Vertical Weekend

I inevitably miss the weekend’s long runs in the early days of each week. Particularly this month, as I steadily ramp up weekly miles ahead of the Leadville 100 in late August — and particularly this week, as I still feel the weekend of the Whiteface Vertical Weekend in my legs.

I’ve tried to explain (to those patient enough to listen — so, to my dogs, mostly 😉 ) what the races were like. Both Saturday’s VK and Sunday’s Sky Race were terrifically fun, Sunday’s 25k Sky Race was a course & race like no other.

For the second year in a row, the Sky Race has been a slippery, muddy, and rain-soaked loop over Whiteface Mountain’s highest ski trails (at about 3,300 ft of vertical gain on each of two loops on the mountain plus about 5 miles and 1,400 ft of gain on neighboring mountain bike trails).

The uphill course followed the same route as Saturday’s Vertical K — 2.4 miles and 3,300 vertical feet — which meant that, with each successive runner, the trail only got more muddy, more slippery, and more…interesting.

Much of the uphill course followed the 1980 Olympic Men’s Downhill ski course, and most of the downhill run was on the Men’s Giant Slalom course. Each course has an average gradient of between 28 and 29%. For comparison, the Mount Washington Auto Road Hill Climb averages 12%, with the last 50 yards at 22%.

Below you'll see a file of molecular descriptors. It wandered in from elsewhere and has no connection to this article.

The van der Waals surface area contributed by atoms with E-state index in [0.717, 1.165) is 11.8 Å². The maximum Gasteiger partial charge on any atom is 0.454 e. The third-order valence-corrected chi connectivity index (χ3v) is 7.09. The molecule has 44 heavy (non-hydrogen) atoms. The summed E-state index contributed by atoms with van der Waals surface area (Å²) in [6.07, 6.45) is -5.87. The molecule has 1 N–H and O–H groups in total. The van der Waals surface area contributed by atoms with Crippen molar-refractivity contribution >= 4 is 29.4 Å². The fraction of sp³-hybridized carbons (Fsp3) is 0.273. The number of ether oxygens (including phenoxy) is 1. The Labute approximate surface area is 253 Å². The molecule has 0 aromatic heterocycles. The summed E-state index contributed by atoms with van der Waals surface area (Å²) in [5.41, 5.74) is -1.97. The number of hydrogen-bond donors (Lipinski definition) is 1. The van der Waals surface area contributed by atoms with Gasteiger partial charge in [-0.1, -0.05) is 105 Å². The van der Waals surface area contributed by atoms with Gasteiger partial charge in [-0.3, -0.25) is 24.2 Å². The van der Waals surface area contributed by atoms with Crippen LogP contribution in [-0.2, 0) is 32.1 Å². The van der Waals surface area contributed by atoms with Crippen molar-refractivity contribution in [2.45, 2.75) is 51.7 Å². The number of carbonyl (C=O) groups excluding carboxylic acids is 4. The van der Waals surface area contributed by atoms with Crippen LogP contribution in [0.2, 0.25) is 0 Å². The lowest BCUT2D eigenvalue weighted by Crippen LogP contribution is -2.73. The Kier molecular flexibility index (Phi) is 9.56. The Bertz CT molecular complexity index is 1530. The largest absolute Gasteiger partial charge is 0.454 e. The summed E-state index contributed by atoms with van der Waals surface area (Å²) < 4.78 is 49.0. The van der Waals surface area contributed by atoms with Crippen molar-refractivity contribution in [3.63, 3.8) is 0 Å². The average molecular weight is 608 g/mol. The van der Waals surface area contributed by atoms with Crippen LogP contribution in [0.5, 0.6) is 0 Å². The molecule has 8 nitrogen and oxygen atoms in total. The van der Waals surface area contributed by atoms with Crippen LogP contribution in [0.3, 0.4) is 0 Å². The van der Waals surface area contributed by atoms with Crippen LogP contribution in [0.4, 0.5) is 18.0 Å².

By far my favorite section was near the top of the climb on Cloudspin, which on its own has a 41% grade over a quarter mile labyrinth of moss-laced talus, grassy hummocks, and unyielding krummholz ready to reach out and grab unsuspecting runners whose stride gets a bit ambitious.

On Sunday’s second lap up the mountain, I got into the rhythm I’d been looking for from the race’s start. The field had thinned, and I passed only an occasional runner on the lower slopes, a few more on the start of Cloudspin, and then I was on my own in the clouds, often steadying myself against the slope in front of me — often reaching for a tenuous hold on a muddy tuft of grass, pulling on a granite slab, or high stepping across snowmaking pipes and rain-slick rocks.

This was what mountain running is meant to be.

We’re still waiting for a full set of photos from the weekend, but here’s a video from Saturday’s finish of the VK that gives a sense of the terrain.

Thanks to Ian, Red Newt Racing, and all the volunteers for a terrific race. I can’t wait for next year!



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